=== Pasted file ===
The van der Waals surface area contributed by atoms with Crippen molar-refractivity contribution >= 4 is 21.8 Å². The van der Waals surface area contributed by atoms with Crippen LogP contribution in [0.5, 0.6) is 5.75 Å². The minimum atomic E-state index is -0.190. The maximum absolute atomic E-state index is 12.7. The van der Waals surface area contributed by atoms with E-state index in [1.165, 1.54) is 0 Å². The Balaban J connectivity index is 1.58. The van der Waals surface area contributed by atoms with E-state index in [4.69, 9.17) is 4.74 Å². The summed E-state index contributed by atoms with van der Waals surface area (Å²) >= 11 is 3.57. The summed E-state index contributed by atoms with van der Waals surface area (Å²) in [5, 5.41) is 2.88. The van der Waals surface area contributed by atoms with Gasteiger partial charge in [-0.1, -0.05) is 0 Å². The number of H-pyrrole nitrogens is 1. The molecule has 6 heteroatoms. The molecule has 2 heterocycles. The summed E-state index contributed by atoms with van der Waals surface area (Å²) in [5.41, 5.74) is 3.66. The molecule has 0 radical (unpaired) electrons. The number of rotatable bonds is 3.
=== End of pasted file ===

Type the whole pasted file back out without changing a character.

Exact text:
The van der Waals surface area contributed by atoms with Crippen molar-refractivity contribution >= 4 is 21.8 Å². The van der Waals surface area contributed by atoms with Crippen LogP contribution in [0.5, 0.6) is 5.75 Å². The minimum atomic E-state index is -0.190. The maximum absolute atomic E-state index is 12.7. The van der Waals surface area contributed by atoms with E-state index in [1.165, 1.54) is 0 Å². The Balaban J connectivity index is 1.58. The van der Waals surface area contributed by atoms with E-state index in [4.69, 9.17) is 4.74 Å². The summed E-state index contributed by atoms with van der Waals surface area (Å²) >= 11 is 3.57. The summed E-state index contributed by atoms with van der Waals surface area (Å²) in [5, 5.41) is 2.88. The van der Waals surface area contributed by atoms with Gasteiger partial charge in [-0.1, -0.05) is 0 Å². The number of H-pyrrole nitrogens is 1. The molecule has 6 heteroatoms. The molecule has 2 heterocycles. The summed E-state index contributed by atoms with van der Waals surface area (Å²) in [5.41, 5.74) is 3.66. The molecule has 0 radical (unpaired) electrons. The number of rotatable bonds is 3.